There was also an expansion of specific products at the show. “People are getting more specific on women’s, freeriding, halfpipe, and park boards,” said Jami Godfrey, owner of Cool Runnings in Pennsylvania. “We were going to bring only three people, but when I read the new TransWorld Snowboarding Business I said, ‘Holy smokes, there’s a lot of new gear from every company,’ so now we have to bring a woman specifically to demo all that’s out there for them. .”
In the binding world, it looks like 2002 is going to be a big year for conventional strap systems. While some retailers acknowledged the relevance of step-in systems, more were on the verge of writing off the category altogether.
As Valedaserra predicts, “The market is moving towards straps.”
Straight outta central Jersey, Pelican’s Mike Yuhas is more pessimistic on the step-in category: “They’re dead. They only account for about ten percent of our business and I don’t see them going anywhere.”
In northern Vermont, the sentiment is similar. Eric Davis, the snowboard buyer for the Downhill Edge in Burlington explains: “With strap bindings getting better and more convenient, there’s no reason to ride step-ins because step-ins don’t compare for feel.”
However, others weren’t writing them off just yet. “We’re doing well with the highback systems from Clicker,” said Mike Pascale from Danizen and Quigley in Cherry Hill, New Jersey. “In our area there’s definitely the demand. When you have a run that only lasts you 20 seconds and it takes you 40 seconds to put your straps on, people will dig step-ins. Plus, we have a lot of skier crossover. We’re also doing well with straps, they’ll never go away.”
Apart from the strap-on/step-in question, retailers feel that the binding competition is heating up in the shelf-appeal arena. Several buyers were stoked on what companies like Ride and Burton are doing with their binding programs for 2002 and predict those who don’t step up with the details probably won’t fare too well on the sales floor. Chris Kilayko, a shop worker at Pelican Ski Shop in East Brunswick, New Jersey, puts it bluntly when he says: “Shelf appeal is 90 percent of what sells a binding. If a company doesn’t do anything impressive with their bindings, they aren’t going to sell.”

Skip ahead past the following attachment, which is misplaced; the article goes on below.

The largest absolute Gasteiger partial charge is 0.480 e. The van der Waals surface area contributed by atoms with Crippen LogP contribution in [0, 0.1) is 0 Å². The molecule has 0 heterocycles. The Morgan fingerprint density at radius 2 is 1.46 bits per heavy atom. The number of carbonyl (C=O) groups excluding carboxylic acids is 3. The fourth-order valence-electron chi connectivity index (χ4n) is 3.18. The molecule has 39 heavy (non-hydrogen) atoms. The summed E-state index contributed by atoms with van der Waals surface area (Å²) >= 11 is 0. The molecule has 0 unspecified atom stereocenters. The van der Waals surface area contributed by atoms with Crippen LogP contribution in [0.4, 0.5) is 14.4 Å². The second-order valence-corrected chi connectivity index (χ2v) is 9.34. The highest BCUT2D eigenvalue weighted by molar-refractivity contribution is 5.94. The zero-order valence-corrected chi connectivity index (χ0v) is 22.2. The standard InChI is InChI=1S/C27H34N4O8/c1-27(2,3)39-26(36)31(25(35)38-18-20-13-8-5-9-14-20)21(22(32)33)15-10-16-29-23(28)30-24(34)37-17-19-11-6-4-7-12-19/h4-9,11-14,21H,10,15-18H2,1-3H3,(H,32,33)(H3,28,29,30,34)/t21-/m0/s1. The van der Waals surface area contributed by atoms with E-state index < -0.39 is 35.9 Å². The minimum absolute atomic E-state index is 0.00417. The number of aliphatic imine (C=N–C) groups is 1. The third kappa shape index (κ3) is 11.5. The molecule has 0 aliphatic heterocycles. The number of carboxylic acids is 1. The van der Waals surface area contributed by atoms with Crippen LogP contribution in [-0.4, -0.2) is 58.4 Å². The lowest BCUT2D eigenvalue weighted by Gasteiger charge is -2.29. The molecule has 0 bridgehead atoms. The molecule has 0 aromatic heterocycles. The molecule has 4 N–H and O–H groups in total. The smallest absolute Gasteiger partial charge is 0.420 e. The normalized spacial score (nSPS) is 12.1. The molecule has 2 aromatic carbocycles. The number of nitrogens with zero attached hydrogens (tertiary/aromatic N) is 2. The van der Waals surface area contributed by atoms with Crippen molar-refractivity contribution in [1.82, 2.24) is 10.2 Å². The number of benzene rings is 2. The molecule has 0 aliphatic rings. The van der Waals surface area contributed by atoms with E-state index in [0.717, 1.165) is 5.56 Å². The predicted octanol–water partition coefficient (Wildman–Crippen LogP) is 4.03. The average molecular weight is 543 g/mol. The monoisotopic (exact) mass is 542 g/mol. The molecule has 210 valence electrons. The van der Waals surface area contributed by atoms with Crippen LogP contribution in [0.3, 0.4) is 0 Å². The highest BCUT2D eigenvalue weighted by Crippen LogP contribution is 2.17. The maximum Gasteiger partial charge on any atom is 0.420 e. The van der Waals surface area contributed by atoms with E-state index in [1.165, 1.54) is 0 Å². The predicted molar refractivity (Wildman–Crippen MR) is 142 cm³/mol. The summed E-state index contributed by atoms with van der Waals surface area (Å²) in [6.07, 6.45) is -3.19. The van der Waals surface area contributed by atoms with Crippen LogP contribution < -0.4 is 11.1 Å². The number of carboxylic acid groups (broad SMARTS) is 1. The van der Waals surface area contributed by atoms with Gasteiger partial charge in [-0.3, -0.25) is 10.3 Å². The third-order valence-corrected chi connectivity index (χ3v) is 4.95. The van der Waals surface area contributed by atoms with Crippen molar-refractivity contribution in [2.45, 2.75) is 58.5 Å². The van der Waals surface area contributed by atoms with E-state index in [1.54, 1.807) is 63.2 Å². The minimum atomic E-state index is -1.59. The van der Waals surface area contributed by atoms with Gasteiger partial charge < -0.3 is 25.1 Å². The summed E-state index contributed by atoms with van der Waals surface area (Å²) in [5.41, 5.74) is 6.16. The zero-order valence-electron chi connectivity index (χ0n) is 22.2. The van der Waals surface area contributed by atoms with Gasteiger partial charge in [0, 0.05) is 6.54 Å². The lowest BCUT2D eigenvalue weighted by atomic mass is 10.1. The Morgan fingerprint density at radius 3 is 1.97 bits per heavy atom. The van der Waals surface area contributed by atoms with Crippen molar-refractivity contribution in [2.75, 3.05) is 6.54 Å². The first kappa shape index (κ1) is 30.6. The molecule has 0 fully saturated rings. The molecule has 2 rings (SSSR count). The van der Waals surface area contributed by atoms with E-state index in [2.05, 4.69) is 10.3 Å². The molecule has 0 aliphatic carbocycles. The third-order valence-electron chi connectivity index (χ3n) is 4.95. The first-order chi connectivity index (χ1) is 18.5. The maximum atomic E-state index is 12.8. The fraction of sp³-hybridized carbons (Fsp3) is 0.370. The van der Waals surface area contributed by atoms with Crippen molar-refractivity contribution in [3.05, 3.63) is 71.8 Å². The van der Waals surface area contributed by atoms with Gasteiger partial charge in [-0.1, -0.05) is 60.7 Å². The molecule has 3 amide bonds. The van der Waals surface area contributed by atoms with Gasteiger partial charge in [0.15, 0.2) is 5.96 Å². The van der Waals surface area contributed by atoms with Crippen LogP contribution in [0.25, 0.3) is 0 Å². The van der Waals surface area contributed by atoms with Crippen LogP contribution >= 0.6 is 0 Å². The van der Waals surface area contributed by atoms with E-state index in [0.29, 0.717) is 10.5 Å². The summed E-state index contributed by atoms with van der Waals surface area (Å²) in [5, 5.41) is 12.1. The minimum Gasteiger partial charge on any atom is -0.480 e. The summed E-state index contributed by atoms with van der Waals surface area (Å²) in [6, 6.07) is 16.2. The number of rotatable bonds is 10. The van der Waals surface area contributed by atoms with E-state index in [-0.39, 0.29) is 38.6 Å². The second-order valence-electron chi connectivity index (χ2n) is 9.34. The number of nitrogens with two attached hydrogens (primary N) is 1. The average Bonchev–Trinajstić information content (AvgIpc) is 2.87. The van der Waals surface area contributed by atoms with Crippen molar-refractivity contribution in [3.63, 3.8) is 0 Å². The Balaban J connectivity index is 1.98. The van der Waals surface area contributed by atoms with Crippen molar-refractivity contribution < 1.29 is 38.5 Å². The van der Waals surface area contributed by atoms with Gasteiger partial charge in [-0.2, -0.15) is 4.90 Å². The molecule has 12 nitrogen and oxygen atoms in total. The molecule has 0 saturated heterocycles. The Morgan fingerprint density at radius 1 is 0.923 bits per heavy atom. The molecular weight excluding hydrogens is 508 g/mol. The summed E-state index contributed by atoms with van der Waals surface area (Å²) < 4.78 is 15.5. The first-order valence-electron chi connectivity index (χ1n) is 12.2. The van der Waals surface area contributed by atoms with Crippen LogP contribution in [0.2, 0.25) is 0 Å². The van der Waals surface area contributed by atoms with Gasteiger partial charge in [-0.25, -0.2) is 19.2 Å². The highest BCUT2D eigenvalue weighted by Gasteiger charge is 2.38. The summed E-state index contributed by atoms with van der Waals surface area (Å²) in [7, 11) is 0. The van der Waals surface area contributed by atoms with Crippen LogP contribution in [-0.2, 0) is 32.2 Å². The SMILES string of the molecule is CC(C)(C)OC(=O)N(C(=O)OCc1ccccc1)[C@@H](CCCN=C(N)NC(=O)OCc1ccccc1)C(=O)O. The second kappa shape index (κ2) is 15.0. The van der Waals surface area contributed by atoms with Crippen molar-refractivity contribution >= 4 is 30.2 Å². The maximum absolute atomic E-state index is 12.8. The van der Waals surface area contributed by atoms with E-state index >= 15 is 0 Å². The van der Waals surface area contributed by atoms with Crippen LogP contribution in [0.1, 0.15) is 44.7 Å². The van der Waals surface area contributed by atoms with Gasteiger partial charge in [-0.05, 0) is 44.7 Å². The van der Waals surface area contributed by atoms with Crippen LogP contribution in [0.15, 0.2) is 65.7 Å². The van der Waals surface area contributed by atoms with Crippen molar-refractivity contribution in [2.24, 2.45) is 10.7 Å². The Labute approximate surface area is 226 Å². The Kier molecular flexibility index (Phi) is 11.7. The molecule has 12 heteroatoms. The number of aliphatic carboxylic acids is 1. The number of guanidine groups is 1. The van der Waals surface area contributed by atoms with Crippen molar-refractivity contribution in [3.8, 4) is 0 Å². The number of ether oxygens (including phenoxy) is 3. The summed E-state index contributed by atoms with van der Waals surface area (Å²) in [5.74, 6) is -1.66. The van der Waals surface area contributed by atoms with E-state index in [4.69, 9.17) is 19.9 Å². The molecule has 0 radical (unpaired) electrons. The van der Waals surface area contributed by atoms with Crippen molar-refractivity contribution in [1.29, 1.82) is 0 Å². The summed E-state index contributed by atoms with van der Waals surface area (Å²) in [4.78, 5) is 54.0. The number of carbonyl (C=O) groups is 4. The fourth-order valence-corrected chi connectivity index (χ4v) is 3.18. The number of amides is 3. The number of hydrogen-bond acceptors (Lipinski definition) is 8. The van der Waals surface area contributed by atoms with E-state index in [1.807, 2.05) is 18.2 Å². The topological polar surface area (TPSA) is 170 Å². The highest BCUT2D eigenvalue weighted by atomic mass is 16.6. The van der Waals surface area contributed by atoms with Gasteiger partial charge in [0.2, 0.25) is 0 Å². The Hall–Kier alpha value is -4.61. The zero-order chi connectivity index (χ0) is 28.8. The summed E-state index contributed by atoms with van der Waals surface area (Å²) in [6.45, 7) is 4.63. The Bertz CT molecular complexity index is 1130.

For binding accessories, Ferrel gave mad props to the Palmer Plates. “Try the Palmer Plates even if you have small feet because they make boards so much quicker,” he says, “In the past I could only ride wide boards, but with the Plates, I can ride any board now.”
As retailers laced up the 2002 line of boots, fit and in-store comfort dominated the conversations. And as in recent years, the trend in the market seems to be away from injected liners and towards stitched liners because they fit a wider variety of feet more comfortably.
Dan Brandise, a shop employee at the Downhill Edge comments on the liner question this way: “When some brands put injected liners in inexpensive boots and stitched liners in more expensive models, it’s like they think beginners have fat feet and then their feet somehow get thinner as they get better.”
Despite a great snow year and strong sales, some retailers were remaining conservative and selective with their orders. “Every year we try to make our order a little cleaner and make sure we sell through everything we have,” says Chris Quinn, the buyer for the Ski Stop in New York. “We’ve been going narrower and deeper with each of our key vendors and it opens the door for some new guys to get a chance.”
He doesn’t expect to order too much more product for next season even though this was a good year. “We have to be wise about our ordering,” Quinn says. “We had good snow so we sold everything, but that doesn’t mean we have to order a lot more. But my orders will be up with my major vendors, but no more than ten percent. I’d like to be able to sell though my inventory by Christmas and still be able to reorder.”or vendors, but no more than ten percent. I’d like to be able to sell though my inventory by Christmas and still be able to reorder.”